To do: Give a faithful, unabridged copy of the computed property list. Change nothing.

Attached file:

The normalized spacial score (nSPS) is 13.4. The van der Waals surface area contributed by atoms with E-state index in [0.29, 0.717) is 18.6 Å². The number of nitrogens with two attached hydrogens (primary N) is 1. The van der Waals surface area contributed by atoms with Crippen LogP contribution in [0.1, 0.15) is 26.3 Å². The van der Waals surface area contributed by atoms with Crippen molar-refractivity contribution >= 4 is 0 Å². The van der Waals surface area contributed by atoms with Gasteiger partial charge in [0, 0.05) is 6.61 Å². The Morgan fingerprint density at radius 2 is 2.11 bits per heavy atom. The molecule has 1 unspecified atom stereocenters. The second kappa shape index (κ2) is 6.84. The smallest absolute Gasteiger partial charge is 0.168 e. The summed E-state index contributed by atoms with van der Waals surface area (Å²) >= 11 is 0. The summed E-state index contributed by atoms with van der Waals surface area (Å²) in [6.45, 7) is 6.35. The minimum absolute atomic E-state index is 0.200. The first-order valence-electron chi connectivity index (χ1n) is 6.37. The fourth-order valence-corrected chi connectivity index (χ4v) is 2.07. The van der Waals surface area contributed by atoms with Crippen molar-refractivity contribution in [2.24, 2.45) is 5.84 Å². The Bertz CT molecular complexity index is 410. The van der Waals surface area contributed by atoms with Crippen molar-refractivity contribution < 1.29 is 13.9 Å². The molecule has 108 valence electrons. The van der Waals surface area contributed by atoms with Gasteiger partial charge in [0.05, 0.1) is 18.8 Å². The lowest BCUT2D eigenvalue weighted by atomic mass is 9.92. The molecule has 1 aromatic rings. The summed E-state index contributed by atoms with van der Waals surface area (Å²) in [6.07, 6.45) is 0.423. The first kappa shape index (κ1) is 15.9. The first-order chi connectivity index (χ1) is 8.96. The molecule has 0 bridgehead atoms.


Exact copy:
The normalized spacial score (nSPS) is 13.4. The van der Waals surface area contributed by atoms with E-state index in [0.29, 0.717) is 18.6 Å². The number of nitrogens with two attached hydrogens (primary N) is 1. The van der Waals surface area contributed by atoms with Crippen LogP contribution in [0.1, 0.15) is 26.3 Å². The van der Waals surface area contributed by atoms with Crippen molar-refractivity contribution >= 4 is 0 Å². The van der Waals surface area contributed by atoms with Gasteiger partial charge in [0, 0.05) is 6.61 Å². The Morgan fingerprint density at radius 2 is 2.11 bits per heavy atom. The molecule has 1 unspecified atom stereocenters. The second kappa shape index (κ2) is 6.84. The smallest absolute Gasteiger partial charge is 0.168 e. The summed E-state index contributed by atoms with van der Waals surface area (Å²) >= 11 is 0. The summed E-state index contributed by atoms with van der Waals surface area (Å²) in [6.45, 7) is 6.35. The minimum absolute atomic E-state index is 0.200. The first-order valence-electron chi connectivity index (χ1n) is 6.37. The fourth-order valence-corrected chi connectivity index (χ4v) is 2.07. The van der Waals surface area contributed by atoms with Crippen molar-refractivity contribution in [2.24, 2.45) is 5.84 Å². The Bertz CT molecular complexity index is 410. The van der Waals surface area contributed by atoms with Crippen molar-refractivity contribution < 1.29 is 13.9 Å². The molecule has 108 valence electrons. The van der Waals surface area contributed by atoms with Gasteiger partial charge in [0.05, 0.1) is 18.8 Å². The lowest BCUT2D eigenvalue weighted by atomic mass is 9.92. The molecule has 1 aromatic rings. The summed E-state index contributed by atoms with van der Waals surface area (Å²) in [6.07, 6.45) is 0.423. The first kappa shape index (κ1) is 15.9. The first-order chi connectivity index (χ1) is 8.96. The molecule has 0 bridgehead atoms.